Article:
Castiglion del Bosco

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We are welcomed by girls: they look like the Amazons, young and beautiful, professional and with a strong personality.

Sabine is of Danish origin, with long blond hair and typically foreign gab but a very good Italian. She is the reception manager.

Cecilia Leoneschi is the winemaker, black hair tied back and slightly disheveled by the wind, with blacks curls and striking contour that give her a distinct Arabic appearance.

From the bus in the vineyard

Allegra Casini guides us into the village:

tall and slender, attentive and professional, she's dark hair, almost jet black, she seems to come straight out of a painting by Goya and her essential features remind me the Modigliani women.

The only exception is the responsible for sales: Mark Paier, a lean and tall man, who could be an actor.

Castiglion del Bosco since 2003 is owned by Massimo Ferragamo. Clearly, the passion for fashion leads, perhaps unconsciously, to choose the people who work for you with great care for the appearance, as well as the expertise and the resume.

The first visit is in the vineyard with Cecilia. The property is vast: 1,700 hectares, 1,200 of which are woods. The vineyards cover only 43 hectares. The land is rocky, almost mountain at an altitude from 500 to 650 meters a.s.l, facing mainly south east.

Cecilia Leoneschi, the winemaker, in the village

The grapes are “Sangiovese grosso” for Brunello and Sangiovese for others. The most important Cru is Campo al Drago, on the top of the hill.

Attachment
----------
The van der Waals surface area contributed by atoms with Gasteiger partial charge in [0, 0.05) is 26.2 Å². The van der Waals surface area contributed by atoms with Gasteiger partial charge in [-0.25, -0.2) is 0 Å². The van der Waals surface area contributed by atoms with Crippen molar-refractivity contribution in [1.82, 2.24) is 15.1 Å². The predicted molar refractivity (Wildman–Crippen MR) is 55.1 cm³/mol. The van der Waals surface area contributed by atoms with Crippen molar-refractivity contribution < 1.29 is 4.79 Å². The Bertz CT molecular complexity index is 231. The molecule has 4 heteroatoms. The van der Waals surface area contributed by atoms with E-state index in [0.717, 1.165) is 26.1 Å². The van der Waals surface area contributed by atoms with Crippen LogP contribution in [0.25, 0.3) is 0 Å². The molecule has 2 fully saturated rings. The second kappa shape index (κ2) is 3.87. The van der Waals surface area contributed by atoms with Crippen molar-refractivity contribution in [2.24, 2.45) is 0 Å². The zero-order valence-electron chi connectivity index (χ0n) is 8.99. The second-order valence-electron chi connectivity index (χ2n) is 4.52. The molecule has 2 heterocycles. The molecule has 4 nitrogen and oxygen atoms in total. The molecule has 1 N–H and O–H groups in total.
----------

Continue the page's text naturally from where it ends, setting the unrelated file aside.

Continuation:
Other grape varieties are Merlot, Cabernet, Petit Verdot. The white grapes for the Chardonnay are bought.

On the property there are twenty houses, nine of which have been renovated. Each of them is equipped with swimming pool and has three to six bedrooms. The season runs from spring to mid-autumn. There is a golf course with 18 holes.

Walking in the village

The cellar is a new building but well designed. From afar it looks like a cathedral (in the form it vaguely reminds me of St. Antimo), with a long body and a central tower, like a bell tower.

In the lower floors below ground there is the wine cellar with the barrels, of which only 20% of new wood, but the main part of the wine is aging in barrels of 30 hectoliters.

Wine tasting:

1) Brunello 2008

Ruby red color perfect prelude to an intense fruity nose and persistent, very clean. In the mouth it feels fresh, but already full and persistent. It leaves a mild astringent note and a touch of bitter slightly unwelcome (83 points).

2) Brunello 2007

Ruby red color bright and alive. The nose perceives at first the note of vanilla, followed by a discreet fruity. There is still a hint of tar slightly unpleasant that penalizes finesse. The taste is warm, full, fairly persistent. It should open (81).

3) Campo del Drago Brunello 2007